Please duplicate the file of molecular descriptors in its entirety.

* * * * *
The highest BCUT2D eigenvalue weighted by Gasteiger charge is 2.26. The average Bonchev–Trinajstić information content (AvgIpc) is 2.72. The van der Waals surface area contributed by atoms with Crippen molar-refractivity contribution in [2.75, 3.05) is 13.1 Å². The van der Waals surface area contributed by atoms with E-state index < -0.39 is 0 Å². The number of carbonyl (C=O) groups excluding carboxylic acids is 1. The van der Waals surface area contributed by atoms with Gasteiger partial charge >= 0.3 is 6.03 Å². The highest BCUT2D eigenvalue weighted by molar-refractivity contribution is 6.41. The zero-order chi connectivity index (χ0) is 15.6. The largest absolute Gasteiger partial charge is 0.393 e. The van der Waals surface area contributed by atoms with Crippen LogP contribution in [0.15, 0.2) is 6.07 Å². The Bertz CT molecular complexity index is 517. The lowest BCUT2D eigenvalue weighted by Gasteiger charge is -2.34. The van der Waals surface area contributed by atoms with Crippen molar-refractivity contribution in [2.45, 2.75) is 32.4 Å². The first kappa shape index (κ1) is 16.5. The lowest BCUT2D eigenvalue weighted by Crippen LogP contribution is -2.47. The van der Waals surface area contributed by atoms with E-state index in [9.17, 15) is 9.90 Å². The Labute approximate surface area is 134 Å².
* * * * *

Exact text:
The highest BCUT2D eigenvalue weighted by Gasteiger charge is 2.26. The average Bonchev–Trinajstić information content (AvgIpc) is 2.72. The van der Waals surface area contributed by atoms with Crippen molar-refractivity contribution in [2.75, 3.05) is 13.1 Å². The van der Waals surface area contributed by atoms with E-state index < -0.39 is 0 Å². The number of carbonyl (C=O) groups excluding carboxylic acids is 1. The van der Waals surface area contributed by atoms with Gasteiger partial charge >= 0.3 is 6.03 Å². The highest BCUT2D eigenvalue weighted by molar-refractivity contribution is 6.41. The zero-order chi connectivity index (χ0) is 15.6. The largest absolute Gasteiger partial charge is 0.393 e. The van der Waals surface area contributed by atoms with Crippen LogP contribution in [0.15, 0.2) is 6.07 Å². The Bertz CT molecular complexity index is 517. The lowest BCUT2D eigenvalue weighted by Gasteiger charge is -2.34. The van der Waals surface area contributed by atoms with Crippen molar-refractivity contribution in [2.45, 2.75) is 32.4 Å². The first kappa shape index (κ1) is 16.5. The lowest BCUT2D eigenvalue weighted by Crippen LogP contribution is -2.47. The van der Waals surface area contributed by atoms with E-state index in [9.17, 15) is 9.90 Å². The Labute approximate surface area is 134 Å².